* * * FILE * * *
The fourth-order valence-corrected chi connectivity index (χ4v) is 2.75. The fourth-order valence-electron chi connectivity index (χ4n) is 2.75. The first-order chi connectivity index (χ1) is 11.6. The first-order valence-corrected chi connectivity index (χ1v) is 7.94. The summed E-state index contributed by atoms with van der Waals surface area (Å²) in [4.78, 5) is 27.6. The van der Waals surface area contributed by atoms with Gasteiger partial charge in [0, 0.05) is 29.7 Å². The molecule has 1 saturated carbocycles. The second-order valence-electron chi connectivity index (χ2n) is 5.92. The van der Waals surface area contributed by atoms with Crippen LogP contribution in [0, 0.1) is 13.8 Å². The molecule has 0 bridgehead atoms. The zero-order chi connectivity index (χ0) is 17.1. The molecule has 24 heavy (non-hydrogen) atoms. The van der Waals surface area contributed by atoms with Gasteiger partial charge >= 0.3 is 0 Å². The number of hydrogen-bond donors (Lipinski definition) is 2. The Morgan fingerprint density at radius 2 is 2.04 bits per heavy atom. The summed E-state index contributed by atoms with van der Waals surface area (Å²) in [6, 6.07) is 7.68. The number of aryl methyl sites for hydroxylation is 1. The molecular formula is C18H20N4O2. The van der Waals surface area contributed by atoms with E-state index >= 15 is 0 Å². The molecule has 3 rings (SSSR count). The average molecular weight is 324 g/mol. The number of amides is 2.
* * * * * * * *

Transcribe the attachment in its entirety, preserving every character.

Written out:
The fourth-order valence-corrected chi connectivity index (χ4v) is 2.75. The fourth-order valence-electron chi connectivity index (χ4n) is 2.75. The first-order chi connectivity index (χ1) is 11.6. The first-order valence-corrected chi connectivity index (χ1v) is 7.94. The summed E-state index contributed by atoms with van der Waals surface area (Å²) in [4.78, 5) is 27.6. The van der Waals surface area contributed by atoms with Gasteiger partial charge in [0, 0.05) is 29.7 Å². The molecule has 1 saturated carbocycles. The second-order valence-electron chi connectivity index (χ2n) is 5.92. The van der Waals surface area contributed by atoms with Crippen LogP contribution in [0, 0.1) is 13.8 Å². The molecule has 0 bridgehead atoms. The zero-order chi connectivity index (χ0) is 17.1. The molecule has 24 heavy (non-hydrogen) atoms. The van der Waals surface area contributed by atoms with Gasteiger partial charge >= 0.3 is 0 Å². The number of hydrogen-bond donors (Lipinski definition) is 2. The Morgan fingerprint density at radius 2 is 2.04 bits per heavy atom. The summed E-state index contributed by atoms with van der Waals surface area (Å²) in [6, 6.07) is 7.68. The number of aryl methyl sites for hydroxylation is 1. The molecular formula is C18H20N4O2. The van der Waals surface area contributed by atoms with E-state index >= 15 is 0 Å². The molecule has 3 rings (SSSR count). The average molecular weight is 324 g/mol. The number of amides is 2.